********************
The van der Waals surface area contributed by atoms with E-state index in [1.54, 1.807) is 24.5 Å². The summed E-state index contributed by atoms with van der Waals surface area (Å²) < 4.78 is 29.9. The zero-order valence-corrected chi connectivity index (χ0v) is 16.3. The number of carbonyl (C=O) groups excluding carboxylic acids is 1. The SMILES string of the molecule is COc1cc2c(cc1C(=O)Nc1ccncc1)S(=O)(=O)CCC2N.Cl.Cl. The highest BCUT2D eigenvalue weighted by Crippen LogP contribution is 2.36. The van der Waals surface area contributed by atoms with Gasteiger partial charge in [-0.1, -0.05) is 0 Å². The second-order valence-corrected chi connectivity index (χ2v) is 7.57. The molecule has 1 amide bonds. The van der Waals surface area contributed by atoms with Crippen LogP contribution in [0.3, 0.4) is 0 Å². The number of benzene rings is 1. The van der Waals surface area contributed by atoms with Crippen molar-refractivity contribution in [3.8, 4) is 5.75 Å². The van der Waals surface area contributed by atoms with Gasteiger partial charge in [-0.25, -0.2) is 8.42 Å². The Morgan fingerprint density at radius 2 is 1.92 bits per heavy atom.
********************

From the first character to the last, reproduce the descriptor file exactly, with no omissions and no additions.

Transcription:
The van der Waals surface area contributed by atoms with E-state index in [1.54, 1.807) is 24.5 Å². The summed E-state index contributed by atoms with van der Waals surface area (Å²) < 4.78 is 29.9. The zero-order valence-corrected chi connectivity index (χ0v) is 16.3. The number of carbonyl (C=O) groups excluding carboxylic acids is 1. The SMILES string of the molecule is COc1cc2c(cc1C(=O)Nc1ccncc1)S(=O)(=O)CCC2N.Cl.Cl. The highest BCUT2D eigenvalue weighted by Crippen LogP contribution is 2.36. The van der Waals surface area contributed by atoms with Gasteiger partial charge in [-0.1, -0.05) is 0 Å². The second-order valence-corrected chi connectivity index (χ2v) is 7.57. The molecule has 1 amide bonds. The van der Waals surface area contributed by atoms with Crippen LogP contribution in [0.3, 0.4) is 0 Å². The number of benzene rings is 1. The van der Waals surface area contributed by atoms with Crippen molar-refractivity contribution in [3.8, 4) is 5.75 Å². The van der Waals surface area contributed by atoms with Gasteiger partial charge in [-0.25, -0.2) is 8.42 Å². The Morgan fingerprint density at radius 2 is 1.92 bits per heavy atom.